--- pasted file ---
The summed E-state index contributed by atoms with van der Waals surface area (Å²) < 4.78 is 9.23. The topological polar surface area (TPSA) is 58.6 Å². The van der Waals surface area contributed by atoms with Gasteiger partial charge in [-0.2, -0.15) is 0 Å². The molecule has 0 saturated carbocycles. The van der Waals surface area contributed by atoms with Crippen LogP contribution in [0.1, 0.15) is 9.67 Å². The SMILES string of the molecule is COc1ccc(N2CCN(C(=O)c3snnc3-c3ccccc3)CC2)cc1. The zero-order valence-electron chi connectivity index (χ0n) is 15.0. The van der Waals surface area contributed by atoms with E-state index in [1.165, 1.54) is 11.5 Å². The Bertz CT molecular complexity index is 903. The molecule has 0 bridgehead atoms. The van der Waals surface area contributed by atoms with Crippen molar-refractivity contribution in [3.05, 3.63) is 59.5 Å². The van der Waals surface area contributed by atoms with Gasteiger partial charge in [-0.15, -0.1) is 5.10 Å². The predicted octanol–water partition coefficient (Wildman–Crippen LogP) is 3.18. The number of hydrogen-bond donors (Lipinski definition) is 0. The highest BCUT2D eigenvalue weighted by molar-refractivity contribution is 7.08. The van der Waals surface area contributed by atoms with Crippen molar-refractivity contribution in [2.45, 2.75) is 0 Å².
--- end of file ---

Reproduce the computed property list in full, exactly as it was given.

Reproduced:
The summed E-state index contributed by atoms with van der Waals surface area (Å²) < 4.78 is 9.23. The topological polar surface area (TPSA) is 58.6 Å². The van der Waals surface area contributed by atoms with Gasteiger partial charge in [-0.2, -0.15) is 0 Å². The molecule has 0 saturated carbocycles. The van der Waals surface area contributed by atoms with Crippen LogP contribution in [0.1, 0.15) is 9.67 Å². The SMILES string of the molecule is COc1ccc(N2CCN(C(=O)c3snnc3-c3ccccc3)CC2)cc1. The zero-order valence-electron chi connectivity index (χ0n) is 15.0. The van der Waals surface area contributed by atoms with E-state index in [1.165, 1.54) is 11.5 Å². The Bertz CT molecular complexity index is 903. The molecule has 0 bridgehead atoms. The van der Waals surface area contributed by atoms with Crippen molar-refractivity contribution in [3.05, 3.63) is 59.5 Å². The van der Waals surface area contributed by atoms with Gasteiger partial charge in [-0.15, -0.1) is 5.10 Å². The predicted octanol–water partition coefficient (Wildman–Crippen LogP) is 3.18. The number of hydrogen-bond donors (Lipinski definition) is 0. The highest BCUT2D eigenvalue weighted by molar-refractivity contribution is 7.08. The van der Waals surface area contributed by atoms with Crippen molar-refractivity contribution in [2.45, 2.75) is 0 Å².